A man reborn with a fresh sense of purpose, he went from being a laughing stock striker to midfield maestro; from a Premier League flop to one of the most consistent performers in the top-flight; from the useless No. 9 to almost club’s MVP; and from the first player expected to be shifted out under new regime to the centrepiece/face of Newcastle’s ambitious future plans.

A Genuine No. 7, Midfield General

Joelinton was a key man in the Hoffenheim team that employed one of the most intense press in Bundesliga, polished by Julian Nagelsmann’s tactical prowess, and often drew comparisons to fellow Brazilian and Hoffenheim graduate Roberto Firmino for their exploits in the second striker role.

The Bayern Munich head coach even described the Brazilian as “an animal” and “a machine”, and Howe appears to have recognized that. The Brazilian’s relentless running off-the-ball, his strength and ability to dispossess opponents, as well as being a good ball-carrier, were tailor-made for Howe’s pressing style.

Newcastle’s newfound aggression through midfield and a higher defensive line have resulted in a more penetrating form of attack as they now started to win the midfield battles, with Joelinton and Joe Willock functioning as box-to-box midfielders, while Jonjo Shelvey was anchoring the play from behind the pair.

Joelinton served as Newcastle’s chief ball-winner, making opposition ball carriers unpleasant in the same way that a midfield workhorse would. But Joelinton was also able to drive Newcastle up the field on the break, playing as a ball carrier box-to-box presence, thanks to his long strides, technique and ability to find space and wriggle out of tight situations.

Then comes the million-dollar question: Is Joelinton having a Mohamed Diame-type season, a purple patch of 12-15 games in which he’s rediscovered form, or whether Howe sees him as a major asset in the future, a strong, physical frame to complement Bruno Guimaraes’ classy playmaker attributes.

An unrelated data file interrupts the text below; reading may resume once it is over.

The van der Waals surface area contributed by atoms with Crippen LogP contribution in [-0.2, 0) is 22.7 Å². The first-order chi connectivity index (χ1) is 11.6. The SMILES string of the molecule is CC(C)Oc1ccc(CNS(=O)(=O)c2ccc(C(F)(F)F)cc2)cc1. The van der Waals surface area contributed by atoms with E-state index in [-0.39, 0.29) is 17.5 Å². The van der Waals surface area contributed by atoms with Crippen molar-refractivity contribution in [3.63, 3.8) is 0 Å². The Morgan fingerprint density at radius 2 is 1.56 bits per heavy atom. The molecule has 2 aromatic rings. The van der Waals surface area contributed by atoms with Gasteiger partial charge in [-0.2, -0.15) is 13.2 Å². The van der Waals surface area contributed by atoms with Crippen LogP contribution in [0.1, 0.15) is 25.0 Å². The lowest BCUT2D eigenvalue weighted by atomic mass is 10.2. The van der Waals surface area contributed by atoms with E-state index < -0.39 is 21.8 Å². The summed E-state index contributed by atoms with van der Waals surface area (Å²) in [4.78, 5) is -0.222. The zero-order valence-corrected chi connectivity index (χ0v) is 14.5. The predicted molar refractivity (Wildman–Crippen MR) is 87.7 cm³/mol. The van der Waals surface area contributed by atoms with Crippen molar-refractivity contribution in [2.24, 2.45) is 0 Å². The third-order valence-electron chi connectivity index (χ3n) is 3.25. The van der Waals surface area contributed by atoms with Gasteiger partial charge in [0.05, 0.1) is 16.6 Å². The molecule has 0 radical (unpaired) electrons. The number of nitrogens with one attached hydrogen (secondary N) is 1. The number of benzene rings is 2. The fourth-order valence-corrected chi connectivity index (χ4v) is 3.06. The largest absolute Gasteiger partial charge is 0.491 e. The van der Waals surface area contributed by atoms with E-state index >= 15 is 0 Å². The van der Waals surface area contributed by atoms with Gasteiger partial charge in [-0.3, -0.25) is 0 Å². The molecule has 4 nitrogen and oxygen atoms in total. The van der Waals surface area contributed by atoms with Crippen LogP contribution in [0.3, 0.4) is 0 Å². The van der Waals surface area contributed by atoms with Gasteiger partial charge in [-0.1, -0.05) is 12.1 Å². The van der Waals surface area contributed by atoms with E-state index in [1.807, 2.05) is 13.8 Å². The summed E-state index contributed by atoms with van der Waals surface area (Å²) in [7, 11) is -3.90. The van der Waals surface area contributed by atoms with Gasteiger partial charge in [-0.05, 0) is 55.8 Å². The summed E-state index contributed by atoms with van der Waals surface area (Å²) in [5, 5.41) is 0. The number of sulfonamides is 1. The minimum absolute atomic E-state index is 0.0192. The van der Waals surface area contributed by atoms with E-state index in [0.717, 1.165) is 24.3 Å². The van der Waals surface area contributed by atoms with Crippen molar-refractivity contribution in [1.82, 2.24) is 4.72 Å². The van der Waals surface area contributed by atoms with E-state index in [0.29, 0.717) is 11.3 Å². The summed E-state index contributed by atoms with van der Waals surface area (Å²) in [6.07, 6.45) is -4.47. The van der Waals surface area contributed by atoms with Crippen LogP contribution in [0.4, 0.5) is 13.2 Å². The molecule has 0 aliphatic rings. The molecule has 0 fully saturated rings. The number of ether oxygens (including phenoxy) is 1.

Metrics prove the latter, Joelinton feeds on defensive tenacity, a kind of unyielding selfless attitude to disrupt the opposition moves and drive his side forwards. This shift in position has resulted in Joelinton receiving the ball further deeper into the field, or on the left. The heatmap below shows how his touches evolved from the start to the end of the season.

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He did start the current season playing more forward under Bruce, slightly skewing the picture, but his adapted role is still visible. His athleticism, close control and ability to cover ground are also shown by the increased number of additional touches he is having down the left.

Such is the confidence coursing through Joelinton that he has started to showcase some oozed moments of genuine flair and outright audacity during the games. He has also shown a drive to get into the box that was previously lacking in his game. A newfound willingness to gamble by running into the area, or at the back-post, benefited him significantly in the game against Norwich, where he bagged a brilliant brace.

While physicality is an important aspect of his game, the midfielder uses it in a number of ways, including as a particularly efficient aerial outlet, as seen by his 3.73 aerial duels won per 90, which places him in the top 2% of midfielders in the stat. He is also a valuable asset when it comes to playing the ball or even drifting out wide to combine with Saint-Maximin and is largely press resistant.

FBref

He also has a good understanding of the game, reflected by his decent number of blocks. While his other defensive numbers can be deemed as average when compared to established midfield enforcers, they will only get better as he gains more and more experience in the position.

Also, he has more attacking involvement, making it incredibly difficult to classify him as a No. 6 or No. 8. For the time being, perhaps his jersey number 7 might be an accurate tactical profile for him, which is a huge coincidence that no one would have predicted when his jersey number was changed at the start of the season.